Guest Post | Locks @rararesources

Kicking off the week with a very interesting guest post from author Ashleigh Nugent.

“1993 was the year that Stephen Lawrence got murdered by racists, and I became an angry Black lad with a ‘chip on his shoulder’.”

Aeon is a mixed-race teenager from an English suburb. He is desperate to be understand the Black identity foisted on him by racist police, teachers, and ‘friends’. For want of Black role models, Aeon has immersed himself in gangsta rap, he’s trying to grow dreadlocks, and he’s bought himself some big red boots.

And now he’s in Jamaica.

Within days of being in Jamaica, Aeon has been mugged and stabbed, arrested and banged up. 

Aeon has to fight for survival, fight for respect, and fight for his big red boots. And he has to fight for his identity because, here, Aeon is the White boy. 

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How to Make Things Happen

The first line of my new book, LOCKS, is: ‘Something had to happen.’ The protagonist, Aeon (based on me), repeats the phrase throughout the book, along with variations: ‘I’d made something happen.’ ‘The thing I had to make happen had happened.’

Often, when I talk about LOCKS and the events that inspired it, I get the impression that people think I’m speaking metaphorically when I say, ‘I made it happen.’

I was a mixed-race teenager from a leafy English suburb, looking for a way to make sense of the black identity foisted upon me by racist police, friends, and the education system. But here’s the thing: even as I stood there in a stinking underground dungeon in a Jamaican detention centre, I knew that I had made the whole thing happen.

So why would anyone make something like that happen? And, indeed, how. How could I have made these things happen when I had no control over the actions of the boy who mugged and stabbed me, over the police who arrested me, the magistrate who decided to keep me detained in a foreign country for a minor crime, over the guards who pushed me into an underground dungeon, over the boy hit me over the head with a big stick, or over the other boys who chanted, ‘Fuck up the White man’ as he did so. Surely, to say ‘I made it happen’ makes no sense.

But I clearly remember being certain of my own responsibility in creating my own experiences. And this was in 1993, before I’d ever heard of phrases like self-fulfilling prophecy and law of attraction.

In 1993, I was an angry sixteen-year-old. I had already been arrested and detained three times by the racist police in my hometown. I had been diagnosed with ADHD and written off by the education system. The epithets I had been anointed with in school ranged from awkwardly polite – coloured and half cast – to well-meaning – ‘You’re not really one of them’ – to outright threatening: ‘nigger’, ‘koon’, ‘black bastard’.

My search for men I might identify with lead me to incredible artists like Bob Marley, 2Pac, and NWA. I still love these acts, and I seek healing from them daily. However, what inspired me most was their articulation of certain aspects of black masculinity: tortured, aggressive, and vengeful masculinity. It was an identity that fitted perfectly with what worried looking faces of girlfriends’ parents suggested to me, what the local police expected of me, and what my friends thought to be a natural phenomenon: that ‘All black lads have got a chip on their shoulder.’

So here I was, ensuring that the prophecy of my life’s trajectory propagated by my community would be fulfilled. I acted out a performance written for me by others: A self-fulfilling prophecy.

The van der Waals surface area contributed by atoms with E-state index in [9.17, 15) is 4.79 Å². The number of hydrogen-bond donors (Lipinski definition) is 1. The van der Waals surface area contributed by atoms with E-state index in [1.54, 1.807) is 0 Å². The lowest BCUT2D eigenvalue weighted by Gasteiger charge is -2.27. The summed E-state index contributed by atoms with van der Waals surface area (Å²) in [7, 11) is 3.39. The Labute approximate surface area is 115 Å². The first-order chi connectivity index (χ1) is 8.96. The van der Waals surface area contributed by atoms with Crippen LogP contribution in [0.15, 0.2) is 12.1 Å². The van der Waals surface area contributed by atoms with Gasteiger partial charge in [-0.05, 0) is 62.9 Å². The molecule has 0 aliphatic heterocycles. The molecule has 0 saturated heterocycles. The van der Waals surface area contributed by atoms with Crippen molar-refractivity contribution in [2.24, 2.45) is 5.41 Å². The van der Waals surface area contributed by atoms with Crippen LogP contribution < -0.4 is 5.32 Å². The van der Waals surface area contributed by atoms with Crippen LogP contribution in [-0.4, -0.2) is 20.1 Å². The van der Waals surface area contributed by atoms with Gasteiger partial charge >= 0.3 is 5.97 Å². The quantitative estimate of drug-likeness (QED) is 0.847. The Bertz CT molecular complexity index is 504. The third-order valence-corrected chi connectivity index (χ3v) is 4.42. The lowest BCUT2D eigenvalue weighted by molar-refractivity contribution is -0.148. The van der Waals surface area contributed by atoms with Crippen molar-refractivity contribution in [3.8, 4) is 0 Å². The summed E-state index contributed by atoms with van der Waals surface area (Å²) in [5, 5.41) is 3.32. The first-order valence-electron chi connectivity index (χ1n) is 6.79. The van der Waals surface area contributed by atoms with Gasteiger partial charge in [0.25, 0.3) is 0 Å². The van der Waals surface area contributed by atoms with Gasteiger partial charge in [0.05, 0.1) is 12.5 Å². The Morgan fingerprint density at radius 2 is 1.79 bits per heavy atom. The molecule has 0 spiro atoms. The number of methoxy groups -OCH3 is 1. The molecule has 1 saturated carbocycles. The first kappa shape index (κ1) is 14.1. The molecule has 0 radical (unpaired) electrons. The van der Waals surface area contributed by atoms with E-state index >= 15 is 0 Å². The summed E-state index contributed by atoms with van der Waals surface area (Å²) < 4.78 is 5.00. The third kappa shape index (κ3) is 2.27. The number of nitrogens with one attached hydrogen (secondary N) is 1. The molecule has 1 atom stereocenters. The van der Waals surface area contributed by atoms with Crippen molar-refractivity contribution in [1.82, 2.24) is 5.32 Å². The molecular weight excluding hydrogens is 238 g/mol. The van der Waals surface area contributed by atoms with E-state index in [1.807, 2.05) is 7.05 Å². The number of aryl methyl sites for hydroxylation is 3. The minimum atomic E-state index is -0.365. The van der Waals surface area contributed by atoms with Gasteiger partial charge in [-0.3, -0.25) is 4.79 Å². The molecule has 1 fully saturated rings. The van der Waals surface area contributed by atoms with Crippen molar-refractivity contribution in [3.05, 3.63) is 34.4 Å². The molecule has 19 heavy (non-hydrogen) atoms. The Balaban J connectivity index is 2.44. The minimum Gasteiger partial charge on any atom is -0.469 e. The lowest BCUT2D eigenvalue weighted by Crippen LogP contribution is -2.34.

And everything we do attracts a reaction from others: our body language, our tone of voice, the words we choose, the places we find ourselves. We are constantly giving out signals to the world. And the world reacts. It affirms its own prophecy.

So, what was I signalling? I had to make something happen. And it had to be something big enough to make me worthy of being called a man, a black man; something worthy of Bob Marley’s on-stage paroxysms, 2 Pac’s self-aggrandisement, NWA’s vengeful fury.

And, moreover, I needed something to write about.

And so it happened. But, as I say in LOCKS, as Aeon is chased by jealous thugs on mopeds through the backstreets of Montego Bay, Jamaica:

The thing I had to make happen had happened.

But it was still happening.

And I didn’t know how to make it stop.

Making things happen within a world of endless unseen variables is, so I learned, not a tap you can easily turn on and off.

I was, finally, forced to skip bail and flee Jamaica illegally. When I returned home, my sister booked me a session with a therapist. After speaking with me, the therapist told me what I already knew: that I was absolutely fine despite my harrowing experience. He told me that if he could have given me psychological tools to ensure my mental well-being during the trauma, he would have told me to do exactly what I had done: find a way to make sense of the situation, always have something to look forward to, and maintain a positive sense of purpose even in the darkest moments.

Ashleigh Nugent has been published in academic journals, poetry anthologies, and magazines. His latest work, LOCKS, is based on a true story: the time he spent his 17th birthday in a Jamaican detention centre. LOCKS won the 2013 Commonword Memoir Competition and has had excerpts published by Writing on the Wall and in bido lito magazine. Ashleigh’s one-man-show, based on LOCKS, has won support from SLATE / Eclipse Theatre, and won a bursary from Live Theatre, Newcastle. The show has received rave audience reviews following showings in theatres and prisons throughout the UK. Ashleigh is also a director at RiseUp CiC, where he uses his own life experience, writing, and performance to support prisoners and inspire change.

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